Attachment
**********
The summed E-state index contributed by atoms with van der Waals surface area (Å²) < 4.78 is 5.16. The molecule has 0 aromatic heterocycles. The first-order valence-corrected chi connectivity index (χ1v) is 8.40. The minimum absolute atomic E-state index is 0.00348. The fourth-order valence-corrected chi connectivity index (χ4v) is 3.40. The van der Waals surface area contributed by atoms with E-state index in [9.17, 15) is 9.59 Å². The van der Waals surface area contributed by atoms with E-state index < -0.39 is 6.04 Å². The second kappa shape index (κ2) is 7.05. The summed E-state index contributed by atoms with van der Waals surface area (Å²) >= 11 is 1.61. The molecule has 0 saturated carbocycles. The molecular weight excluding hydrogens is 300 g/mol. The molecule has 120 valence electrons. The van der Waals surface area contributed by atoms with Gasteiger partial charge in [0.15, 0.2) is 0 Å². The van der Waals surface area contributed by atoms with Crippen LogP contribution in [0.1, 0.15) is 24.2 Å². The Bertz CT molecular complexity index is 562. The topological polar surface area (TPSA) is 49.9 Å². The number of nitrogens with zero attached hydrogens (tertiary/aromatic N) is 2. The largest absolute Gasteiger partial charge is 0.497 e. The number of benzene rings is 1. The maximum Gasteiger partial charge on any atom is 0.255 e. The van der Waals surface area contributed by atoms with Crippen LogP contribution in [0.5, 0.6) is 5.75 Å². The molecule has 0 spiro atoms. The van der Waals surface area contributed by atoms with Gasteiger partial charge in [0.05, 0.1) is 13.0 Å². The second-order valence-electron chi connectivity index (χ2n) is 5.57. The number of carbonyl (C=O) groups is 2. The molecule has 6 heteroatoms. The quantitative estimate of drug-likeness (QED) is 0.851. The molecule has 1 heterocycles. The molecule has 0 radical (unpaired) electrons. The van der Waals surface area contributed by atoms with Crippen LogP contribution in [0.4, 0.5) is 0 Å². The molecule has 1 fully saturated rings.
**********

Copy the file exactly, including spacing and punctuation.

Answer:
The summed E-state index contributed by atoms with van der Waals surface area (Å²) < 4.78 is 5.16. The molecule has 0 aromatic heterocycles. The first-order valence-corrected chi connectivity index (χ1v) is 8.40. The minimum absolute atomic E-state index is 0.00348. The fourth-order valence-corrected chi connectivity index (χ4v) is 3.40. The van der Waals surface area contributed by atoms with E-state index in [9.17, 15) is 9.59 Å². The van der Waals surface area contributed by atoms with E-state index < -0.39 is 6.04 Å². The second kappa shape index (κ2) is 7.05. The summed E-state index contributed by atoms with van der Waals surface area (Å²) >= 11 is 1.61. The molecule has 0 saturated carbocycles. The molecular weight excluding hydrogens is 300 g/mol. The molecule has 120 valence electrons. The van der Waals surface area contributed by atoms with Gasteiger partial charge in [0.15, 0.2) is 0 Å². The van der Waals surface area contributed by atoms with Crippen LogP contribution in [0.1, 0.15) is 24.2 Å². The Bertz CT molecular complexity index is 562. The topological polar surface area (TPSA) is 49.9 Å². The number of nitrogens with zero attached hydrogens (tertiary/aromatic N) is 2. The largest absolute Gasteiger partial charge is 0.497 e. The number of benzene rings is 1. The maximum Gasteiger partial charge on any atom is 0.255 e. The van der Waals surface area contributed by atoms with Crippen LogP contribution in [0.5, 0.6) is 5.75 Å². The molecule has 0 spiro atoms. The van der Waals surface area contributed by atoms with Gasteiger partial charge in [0.05, 0.1) is 13.0 Å². The second-order valence-electron chi connectivity index (χ2n) is 5.57. The number of carbonyl (C=O) groups is 2. The molecule has 6 heteroatoms. The quantitative estimate of drug-likeness (QED) is 0.851. The molecule has 1 heterocycles. The molecule has 0 radical (unpaired) electrons. The van der Waals surface area contributed by atoms with Crippen LogP contribution in [0.4, 0.5) is 0 Å². The molecule has 1 fully saturated rings.